After legislative business and the final period of One-Minutes, members have the opportunity to take part in Special Order speeches. Both parties will be allowed one “Leadership Hour” and two half-hour Special Orders each day, time permitting. The majority and minority alternate who controls the first hour each day, and each subsequent block of time alternates between the majority and minority. Under no circumstances will Special Orders be allowed to run past 10:00 p.m.
On the day of, the Speaker's floor staff will confirm with the member that he or she still plans to use their time. Occasionally, the assigned member may decline to control the Leadership Hour or an assigned half-hour, at which time the floor staff will contact another member on the list or other members who have expressed interest in controlling the time. ANY MEMBER WHO SIGNS UP AND CONFIRMS CONTROLLING THE TIME MUST BE ON THE FLOOR IN ORDER TO CLAIM THAT TIME. The floor staff will monitor how time is progressing and contact the next member on the list, providing the Member with an approximate time when their Special Order will begin. If the member is not on the floor when it is their turn to be recognized, the time is forfeited and can lead to forfeiture of all subsequent Special Orders, resulting in the House adjourning for the day.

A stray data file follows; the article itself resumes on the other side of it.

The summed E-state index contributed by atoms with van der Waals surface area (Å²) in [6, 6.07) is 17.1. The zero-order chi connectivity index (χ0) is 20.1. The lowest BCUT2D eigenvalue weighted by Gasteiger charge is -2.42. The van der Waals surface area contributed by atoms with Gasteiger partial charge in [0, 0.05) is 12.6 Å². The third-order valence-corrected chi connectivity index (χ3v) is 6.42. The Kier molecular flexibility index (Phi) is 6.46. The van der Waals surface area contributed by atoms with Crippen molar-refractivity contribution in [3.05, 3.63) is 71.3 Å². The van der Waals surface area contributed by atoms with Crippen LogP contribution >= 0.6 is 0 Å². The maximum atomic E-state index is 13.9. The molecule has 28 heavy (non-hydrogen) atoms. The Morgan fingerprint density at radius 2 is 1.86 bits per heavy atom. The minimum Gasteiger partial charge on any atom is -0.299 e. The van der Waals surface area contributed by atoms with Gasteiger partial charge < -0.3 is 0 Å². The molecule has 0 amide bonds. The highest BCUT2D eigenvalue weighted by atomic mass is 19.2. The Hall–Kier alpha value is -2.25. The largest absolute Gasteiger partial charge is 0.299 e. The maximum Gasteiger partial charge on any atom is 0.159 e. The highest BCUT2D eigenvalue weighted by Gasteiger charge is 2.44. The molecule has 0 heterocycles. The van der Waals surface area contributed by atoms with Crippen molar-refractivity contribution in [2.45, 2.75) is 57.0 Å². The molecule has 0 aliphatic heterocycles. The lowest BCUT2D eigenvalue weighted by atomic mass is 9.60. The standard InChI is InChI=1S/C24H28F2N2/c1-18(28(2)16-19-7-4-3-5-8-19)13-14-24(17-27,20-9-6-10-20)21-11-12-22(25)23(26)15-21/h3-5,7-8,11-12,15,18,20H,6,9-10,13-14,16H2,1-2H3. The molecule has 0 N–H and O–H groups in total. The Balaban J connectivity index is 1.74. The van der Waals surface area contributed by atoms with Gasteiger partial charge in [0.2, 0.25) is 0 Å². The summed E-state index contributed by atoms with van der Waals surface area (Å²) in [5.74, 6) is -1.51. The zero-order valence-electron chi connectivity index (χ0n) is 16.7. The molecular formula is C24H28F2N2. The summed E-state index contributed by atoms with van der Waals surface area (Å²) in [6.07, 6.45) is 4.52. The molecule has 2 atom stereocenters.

How does a member reserve time to speak?
Five-Minute and One-Minute speeches cannot be reserved and are doled out on a first come, first served basis. For Special Orders, Members wishing to reserve the Leadership Hour should contact Cyrus Artz in the Conference Secretary's Office at (x52071). Please note that the Leadership Hour is reserved for members who wish to speak on a topic that is consistent with the House Republican message. For half-hours, members should contact the Republican Cloakroom (x57350) to reserve a slot up to one week in advance of the day the member wishes to speak.
How can a member get a written speech inserted in the Congressional Record when the member is unable to actually give the Speech on the Floor?